The best players in women’s tennis are competing for millions of dollars this week in the season-ending tournament being played in Germany.
Yet, Monica Seles, one of the greatest players of all time, isn’t there. Instead, Seles spent Monday in a golf cart watching Riverview High sophomore Lindsey Bergeon play at Heritage Oaks in a high school region golf tournament.
“I have known her over the years,” Seles said. “She is a really good friend of my family. She is a really talented golfer and I hope she goes far in it.”
After missing almost half of this year with a foot injury, the 28-year-old Seles finished with a flourish. She easily won the last three tournaments she played, winning her 50th singles title along the way.
The run she was on would have made her a threat in this week’s $3,000,000 Sanex Championships, which brings together the top 16 players.
The money and the competition were inviting. The tournament site was not.
The event is played in Germany and Seles will not play in that country on principal. It was in Germany where Seles, the No. 1 woman tennis player in the world at the time, was stabbed by Guenter Parche, a crazed fan of Steffi Graf.
The attack, in April 1993, sidelined her career for almost two years. Adding insult to injury was that the German law system allowed Parche to walk without a conviction or being confined to a mental facility. Seles then made a decision to not play in Germany again.
Seles, a sensitive person by nature, said she has seen a different attitude around the world since the terrorist attacks Sept. 11.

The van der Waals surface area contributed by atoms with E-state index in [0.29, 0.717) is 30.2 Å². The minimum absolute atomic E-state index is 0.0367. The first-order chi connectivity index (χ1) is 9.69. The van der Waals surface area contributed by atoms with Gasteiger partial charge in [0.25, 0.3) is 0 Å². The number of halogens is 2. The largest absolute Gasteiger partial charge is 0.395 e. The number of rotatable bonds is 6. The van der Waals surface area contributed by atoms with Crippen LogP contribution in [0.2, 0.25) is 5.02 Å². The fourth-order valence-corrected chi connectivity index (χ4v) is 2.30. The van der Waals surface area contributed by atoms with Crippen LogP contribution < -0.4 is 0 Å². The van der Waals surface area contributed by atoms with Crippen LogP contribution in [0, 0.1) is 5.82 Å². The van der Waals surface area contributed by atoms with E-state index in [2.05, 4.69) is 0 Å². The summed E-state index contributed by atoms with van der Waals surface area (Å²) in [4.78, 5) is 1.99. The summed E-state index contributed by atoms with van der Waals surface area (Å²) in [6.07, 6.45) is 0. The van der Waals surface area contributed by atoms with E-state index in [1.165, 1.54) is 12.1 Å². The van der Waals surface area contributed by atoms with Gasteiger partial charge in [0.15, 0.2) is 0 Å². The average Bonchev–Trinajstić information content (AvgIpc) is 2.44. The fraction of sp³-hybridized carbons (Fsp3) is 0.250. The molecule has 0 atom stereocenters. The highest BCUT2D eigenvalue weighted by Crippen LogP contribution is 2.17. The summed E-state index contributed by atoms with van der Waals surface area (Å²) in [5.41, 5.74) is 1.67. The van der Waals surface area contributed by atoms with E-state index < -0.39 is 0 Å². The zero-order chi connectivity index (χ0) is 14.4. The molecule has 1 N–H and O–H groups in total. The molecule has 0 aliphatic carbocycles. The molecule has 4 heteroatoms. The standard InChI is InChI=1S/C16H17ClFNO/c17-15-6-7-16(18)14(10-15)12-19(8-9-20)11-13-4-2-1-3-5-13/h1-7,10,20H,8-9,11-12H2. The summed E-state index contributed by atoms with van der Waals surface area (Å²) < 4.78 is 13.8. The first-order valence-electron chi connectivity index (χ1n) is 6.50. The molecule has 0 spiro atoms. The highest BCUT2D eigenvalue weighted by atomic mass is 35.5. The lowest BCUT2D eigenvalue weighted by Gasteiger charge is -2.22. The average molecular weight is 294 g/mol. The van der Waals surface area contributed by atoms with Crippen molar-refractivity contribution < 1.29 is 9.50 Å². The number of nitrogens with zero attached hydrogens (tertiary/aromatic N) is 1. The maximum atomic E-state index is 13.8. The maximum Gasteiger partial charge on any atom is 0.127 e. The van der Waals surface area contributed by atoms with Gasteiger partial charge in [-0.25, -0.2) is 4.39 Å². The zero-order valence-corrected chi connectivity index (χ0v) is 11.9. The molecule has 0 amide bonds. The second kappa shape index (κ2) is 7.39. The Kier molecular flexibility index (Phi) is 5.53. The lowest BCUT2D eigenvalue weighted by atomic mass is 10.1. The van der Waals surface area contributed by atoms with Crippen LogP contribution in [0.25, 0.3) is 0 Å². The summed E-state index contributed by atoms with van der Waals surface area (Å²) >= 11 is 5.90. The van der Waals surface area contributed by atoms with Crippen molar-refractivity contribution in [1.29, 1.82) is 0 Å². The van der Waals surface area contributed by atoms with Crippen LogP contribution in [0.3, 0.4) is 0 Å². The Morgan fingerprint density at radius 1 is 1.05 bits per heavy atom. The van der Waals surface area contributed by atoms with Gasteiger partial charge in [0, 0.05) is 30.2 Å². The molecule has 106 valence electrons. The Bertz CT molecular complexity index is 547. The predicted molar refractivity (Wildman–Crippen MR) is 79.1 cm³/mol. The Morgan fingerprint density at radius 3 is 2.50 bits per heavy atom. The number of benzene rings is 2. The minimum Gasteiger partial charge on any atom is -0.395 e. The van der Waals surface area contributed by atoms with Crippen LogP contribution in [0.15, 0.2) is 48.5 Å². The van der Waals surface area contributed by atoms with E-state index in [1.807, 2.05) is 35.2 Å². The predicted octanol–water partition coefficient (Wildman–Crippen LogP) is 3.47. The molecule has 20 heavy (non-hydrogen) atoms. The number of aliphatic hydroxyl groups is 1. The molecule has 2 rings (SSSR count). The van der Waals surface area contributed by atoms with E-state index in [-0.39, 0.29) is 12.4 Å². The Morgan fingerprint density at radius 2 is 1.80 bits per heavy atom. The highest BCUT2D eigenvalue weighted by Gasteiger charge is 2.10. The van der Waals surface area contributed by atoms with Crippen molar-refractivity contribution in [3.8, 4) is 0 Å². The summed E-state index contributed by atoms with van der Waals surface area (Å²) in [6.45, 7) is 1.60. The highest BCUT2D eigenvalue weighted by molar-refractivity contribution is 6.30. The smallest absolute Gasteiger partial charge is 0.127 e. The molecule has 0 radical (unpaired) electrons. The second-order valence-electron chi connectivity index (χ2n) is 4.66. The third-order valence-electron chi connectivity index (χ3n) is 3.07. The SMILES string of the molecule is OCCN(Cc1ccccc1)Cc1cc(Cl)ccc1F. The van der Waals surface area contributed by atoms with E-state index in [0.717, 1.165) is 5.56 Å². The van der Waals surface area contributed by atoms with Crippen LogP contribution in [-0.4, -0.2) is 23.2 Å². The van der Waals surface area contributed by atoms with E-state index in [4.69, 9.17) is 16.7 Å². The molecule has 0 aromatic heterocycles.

“It’s been so bad the last six weeks wherever you go, not just here,” Seles said. “It’s just been so sad, a sad feeling everywhere.”
Seles is now home, done with tennis for the rest of the year. She will spend a great deal of the time away from the tour getting ready for next year’s schedule, starting with the Australian Open in January.
The year 2002 has the potential to be a very successful one for Seles. She has proven that her game is strong and if her body stays healthy she has a chance to move back into the top four. She is currently ranked No. 8.
“Just to stay healthy is my No. 1 goal,” Seles said. “I want to start off the year strong. I want to be able to play a full schedule.”
To help accomplish her goals, Seles can turn to her support staff. Lisa Reed has been her trainer for the past eight months and Mike Sell, a former player on the men’s tour, has joined as a coach for the past six weeks.
Seles also has a hard decision to make sometime in the next few months. There will be a lot of people who want her to play in the Sarasota Open, a WTA event that will be held at The Meadows Country Club April 1-7.
While she says it would be great to be able to play in her hometown, there are restrictions on top players that might make that difficult.
Seles had been told the Sarasota event was a Tier V tournament, the lowest level of WTA tournaments. Very seldom can top players choose to play down in that level of tournament. But Sarasota is a Tier IV tournament, with $140,000 in prize money. Players may request an exemption to play down in a Tier IV event.
And Seles might not need an exemption to play in Sarasota, since there is not a larger event scheduled that weekend anywhere in the world.
“That would be big pressure on me,” she laughed. “I never played in my home town. Everyone, all your friends and family come out to watch you. That would be really different.
“I really struggled when I played the Ericsson (near Miami) when I had a lot of my friends drive down for the weekend. Oh gosh, it doubles the pressure to do well. I am sure I would hear about it for a long time wherever I go if I didn’t do well.”